Page 25: Hedge funds are eyeing Coca-Cola Amatil in the belief that European bottler Coca-Cola European Partners (CCEP) will have to lift its $9 billion offer as sharemarkets rally in the hope coronavirus vaccines become widely available early next year.

Page 28: Lynas Corporation boss Amanda Lacaze has warned the COVID-19 pandemic and high infection rates in the United States could delay the building of a Pentagon-backed rare earths processing plant slated to supply materials vital to the military.

 

 

The Australian

Page 1: The Australian coal flotilla stuck off the Chinese coast has swollen to more than 80 ships carrying blacklisted cargo worth more than $1.1bn, prompting the Morrison government to raise concerns about “discriminatory action”.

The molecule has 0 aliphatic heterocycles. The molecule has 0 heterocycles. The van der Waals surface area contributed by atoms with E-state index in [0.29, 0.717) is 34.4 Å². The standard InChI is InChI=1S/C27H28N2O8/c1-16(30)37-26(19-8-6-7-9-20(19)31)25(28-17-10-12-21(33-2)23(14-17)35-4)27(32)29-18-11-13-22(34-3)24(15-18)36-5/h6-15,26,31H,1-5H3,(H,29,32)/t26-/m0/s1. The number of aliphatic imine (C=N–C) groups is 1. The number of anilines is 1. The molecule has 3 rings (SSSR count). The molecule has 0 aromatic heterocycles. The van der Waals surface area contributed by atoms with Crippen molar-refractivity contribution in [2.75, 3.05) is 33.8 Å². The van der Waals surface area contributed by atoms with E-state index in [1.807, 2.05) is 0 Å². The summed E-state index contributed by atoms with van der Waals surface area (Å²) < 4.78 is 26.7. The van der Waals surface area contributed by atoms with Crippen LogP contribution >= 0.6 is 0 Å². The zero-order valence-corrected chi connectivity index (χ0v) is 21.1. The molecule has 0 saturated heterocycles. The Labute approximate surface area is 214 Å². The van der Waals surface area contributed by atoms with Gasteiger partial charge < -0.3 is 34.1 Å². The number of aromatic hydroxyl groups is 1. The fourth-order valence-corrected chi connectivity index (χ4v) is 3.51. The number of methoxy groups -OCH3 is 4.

Page 4: Scott Morrison will create a cyber security role in cabinet as part of a ministerial reshuffle next month, as the Prime Minister prioritises responsibilities in line with the government’s COVID-19 economic and security commitments.

Page 5: About 30,000 more Australians stranded overseas may be able to return by the end of the year, as the number of people trying to come home doubles to nearly 37,000 in just three months.

Page 17: The global gold sector may have to rethink its production strategy as China’s influence in Africa grows and as the cost of complying with environmental, social and governance standards demanded by major investors increases, according to Evolution Mining executive chairman Jake Klein.

Page 18: Fantastic Furniture has put its initial public offering plans on hold for 2020 but may try to head to the boards next year.

Page 20: Qube has copped a first strike against its remuneration report at the logistic services provider’s annual general meeting after leading proxy firms used a grab bag of complaints, ranging from alterations to short-term bonuses to the company accepting Job-Keeper, to push for a no vote.